If I were to ever live in New England again, I’ve always said I would live in a small town somewhere on the coast in between Boston and Portsmouth, New Hampshire. It seems that Newburyport, Massachusetts would be the perfect location and I was lucky enough to be able to visit this lovely town.
Located in Essex County, 35 miles northeast of Boston, with a population of 17,416 (2010), and nestled on the shores where the Merrimack River and the Atlantic Ocean meet, Newburyport is a vibrant town that includes part of Plum Island. It is a diverse area filled with rich history, unique charm, and breathtaking scenic beauty.
Take a walking tour of the downtown area and soak in the Victorian architecture, cobblestone sidewalks, classic lamp posts with hanging flower baskets, and even the wooden flower boxes that adorn the windows of shops.
Head off of Main Street and tour the back alleys where you’ll find even more shops, restaurants, and other hidden treasures.
Newburyport offers a variety of activities for its residents and visitors. There’s a year-round ice skating rink and a breathtaking view of the harbor and boardwalk area, where Newburyporters are known for their love of all kinds of water-based activities.
The Yankee Homecoming is an annual festival that celebrates the natives coming home to Newburyport. It lasts for one whole week and features many more activities, including art shows, parades, street vendors, and concerts held every night at Martket Landing Park. There is even a 10-mile and 5k road race that runs through the downtown streets and neighborhoods.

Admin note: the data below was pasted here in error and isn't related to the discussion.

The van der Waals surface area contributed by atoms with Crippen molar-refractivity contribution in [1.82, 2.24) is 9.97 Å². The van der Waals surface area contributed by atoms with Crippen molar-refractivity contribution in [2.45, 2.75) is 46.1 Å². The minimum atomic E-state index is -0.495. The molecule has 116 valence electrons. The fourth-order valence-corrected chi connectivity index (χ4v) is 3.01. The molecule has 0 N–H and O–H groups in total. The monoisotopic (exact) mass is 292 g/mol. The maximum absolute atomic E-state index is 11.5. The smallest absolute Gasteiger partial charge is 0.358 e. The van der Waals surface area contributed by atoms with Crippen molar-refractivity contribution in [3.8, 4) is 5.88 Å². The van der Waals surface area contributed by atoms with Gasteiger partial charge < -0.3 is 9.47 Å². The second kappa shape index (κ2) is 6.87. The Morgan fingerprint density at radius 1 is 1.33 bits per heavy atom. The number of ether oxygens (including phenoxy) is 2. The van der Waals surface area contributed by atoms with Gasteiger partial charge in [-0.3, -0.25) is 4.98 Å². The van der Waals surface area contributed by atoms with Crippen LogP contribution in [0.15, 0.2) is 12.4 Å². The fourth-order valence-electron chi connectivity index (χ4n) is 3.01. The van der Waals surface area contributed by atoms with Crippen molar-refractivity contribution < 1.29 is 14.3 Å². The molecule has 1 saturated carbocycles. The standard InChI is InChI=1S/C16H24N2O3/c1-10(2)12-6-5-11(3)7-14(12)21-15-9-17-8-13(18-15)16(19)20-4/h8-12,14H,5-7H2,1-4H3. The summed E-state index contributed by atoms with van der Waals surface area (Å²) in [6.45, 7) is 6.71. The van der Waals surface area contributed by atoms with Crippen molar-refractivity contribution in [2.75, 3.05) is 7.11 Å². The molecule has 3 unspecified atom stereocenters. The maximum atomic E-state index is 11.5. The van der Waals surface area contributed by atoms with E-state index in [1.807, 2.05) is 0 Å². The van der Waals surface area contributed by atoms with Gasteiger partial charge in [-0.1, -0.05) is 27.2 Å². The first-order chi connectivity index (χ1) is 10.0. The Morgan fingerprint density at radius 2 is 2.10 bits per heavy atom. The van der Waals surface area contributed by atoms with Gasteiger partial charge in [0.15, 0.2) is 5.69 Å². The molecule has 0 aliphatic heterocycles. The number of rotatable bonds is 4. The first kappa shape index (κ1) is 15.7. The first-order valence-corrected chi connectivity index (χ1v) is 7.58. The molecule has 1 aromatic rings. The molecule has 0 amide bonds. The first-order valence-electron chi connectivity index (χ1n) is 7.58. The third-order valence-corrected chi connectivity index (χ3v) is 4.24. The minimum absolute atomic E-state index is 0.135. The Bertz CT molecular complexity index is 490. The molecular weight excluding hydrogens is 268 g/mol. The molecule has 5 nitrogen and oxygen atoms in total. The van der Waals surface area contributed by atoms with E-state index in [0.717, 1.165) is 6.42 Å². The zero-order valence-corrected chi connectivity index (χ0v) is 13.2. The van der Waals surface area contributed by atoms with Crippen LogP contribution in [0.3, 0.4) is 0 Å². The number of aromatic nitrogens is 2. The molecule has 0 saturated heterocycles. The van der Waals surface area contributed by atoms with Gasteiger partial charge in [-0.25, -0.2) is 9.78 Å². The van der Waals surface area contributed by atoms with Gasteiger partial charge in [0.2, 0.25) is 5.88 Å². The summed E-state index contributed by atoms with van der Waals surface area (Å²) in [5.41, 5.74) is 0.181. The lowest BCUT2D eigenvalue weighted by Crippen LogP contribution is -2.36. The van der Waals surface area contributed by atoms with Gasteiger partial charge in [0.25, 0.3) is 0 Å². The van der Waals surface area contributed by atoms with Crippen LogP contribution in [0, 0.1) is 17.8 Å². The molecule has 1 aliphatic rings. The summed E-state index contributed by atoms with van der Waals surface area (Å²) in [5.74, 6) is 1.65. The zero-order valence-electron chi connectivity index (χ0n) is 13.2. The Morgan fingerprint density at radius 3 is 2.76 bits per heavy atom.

Once a well-known fishing village, Newburyport has now been cultivated as a popular tourist destination. There are many local businesses and restaurants that surround Market Square and along State Street. During festivals throughout the year, visitors are invited to enjoy concerts, food, and entertainment. An old mill building on Liberty Street is home to other small businesses and a local farmers market during the summer season. For you book lovers out there, Newburyport also hosts an annual Literary Festival, where many authors are invited to sign and chat about their books. Yes, it’s hard to miss that charming feel and upbeat atmosphere this historic area provides.
Along the right bank of the Merrimac River lies the landscaped and decorative Maudslay State Park, which features rolling meadows and small arched bridges made from local stone.
The most striking feature of the park is the white pines nestled along the slopes of the river. There is also laurel that forms a thicket around the forest ground around the pines and can become so tall, they create a canopy where nesting sites for bald eagles have previously been noted.
Don’t forget to visit Plum Island, a barrier island that is 11 miles long, and also a part of Newburyport, which has become an extremely popular vacation destination. It’s located off the northeast coast, north of Cape Ann.
The island is named for the wild beach plum shrub that grows on the dunes.
The main reason for the islands popularity is due to the fact that it is a migratory route for a many variety of birds. The National Wildlife Refuge is also located on the island and serves to protect the area wildlife, which includes the red fox and white-tailed deer.
Newburyport is everything you can imagine, plus more. It’s rich with history, charm, friendly people, and activities to make everyone from all age groups smile. When you imagine a quaint New England seaside village, it’s Newburyport you are looking for.
I never wanted to leave, but I know I’ll find my way back. Somehow. Some way. Until then, Newburyport.